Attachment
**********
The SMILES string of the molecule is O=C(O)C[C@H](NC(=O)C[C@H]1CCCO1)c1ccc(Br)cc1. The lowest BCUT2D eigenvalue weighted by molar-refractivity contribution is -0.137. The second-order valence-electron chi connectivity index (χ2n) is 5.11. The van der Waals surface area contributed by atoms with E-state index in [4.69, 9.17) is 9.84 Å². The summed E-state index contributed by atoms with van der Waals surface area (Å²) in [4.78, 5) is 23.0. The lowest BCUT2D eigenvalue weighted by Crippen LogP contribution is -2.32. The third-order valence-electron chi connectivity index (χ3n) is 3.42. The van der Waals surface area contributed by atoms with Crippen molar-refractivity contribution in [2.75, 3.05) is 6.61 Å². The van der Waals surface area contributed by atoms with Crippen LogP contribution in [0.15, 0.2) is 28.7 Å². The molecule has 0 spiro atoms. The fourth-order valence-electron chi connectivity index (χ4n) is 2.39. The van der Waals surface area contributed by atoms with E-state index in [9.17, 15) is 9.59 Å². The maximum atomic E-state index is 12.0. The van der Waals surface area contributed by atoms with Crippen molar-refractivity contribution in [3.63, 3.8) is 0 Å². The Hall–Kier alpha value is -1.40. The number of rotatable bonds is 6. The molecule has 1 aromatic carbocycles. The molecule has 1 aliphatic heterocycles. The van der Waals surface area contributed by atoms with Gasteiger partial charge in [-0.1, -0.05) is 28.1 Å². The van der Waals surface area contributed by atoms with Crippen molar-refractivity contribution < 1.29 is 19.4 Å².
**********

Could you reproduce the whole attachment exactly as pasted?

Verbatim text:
The SMILES string of the molecule is O=C(O)C[C@H](NC(=O)C[C@H]1CCCO1)c1ccc(Br)cc1. The lowest BCUT2D eigenvalue weighted by molar-refractivity contribution is -0.137. The second-order valence-electron chi connectivity index (χ2n) is 5.11. The van der Waals surface area contributed by atoms with E-state index in [4.69, 9.17) is 9.84 Å². The summed E-state index contributed by atoms with van der Waals surface area (Å²) in [4.78, 5) is 23.0. The lowest BCUT2D eigenvalue weighted by Crippen LogP contribution is -2.32. The third-order valence-electron chi connectivity index (χ3n) is 3.42. The van der Waals surface area contributed by atoms with Crippen molar-refractivity contribution in [2.75, 3.05) is 6.61 Å². The van der Waals surface area contributed by atoms with Crippen LogP contribution in [0.15, 0.2) is 28.7 Å². The molecule has 0 spiro atoms. The fourth-order valence-electron chi connectivity index (χ4n) is 2.39. The van der Waals surface area contributed by atoms with E-state index in [9.17, 15) is 9.59 Å². The maximum atomic E-state index is 12.0. The van der Waals surface area contributed by atoms with Crippen molar-refractivity contribution in [3.63, 3.8) is 0 Å². The Hall–Kier alpha value is -1.40. The number of rotatable bonds is 6. The molecule has 1 aromatic carbocycles. The molecule has 1 aliphatic heterocycles. The van der Waals surface area contributed by atoms with Gasteiger partial charge in [-0.1, -0.05) is 28.1 Å². The van der Waals surface area contributed by atoms with Crippen molar-refractivity contribution < 1.29 is 19.4 Å².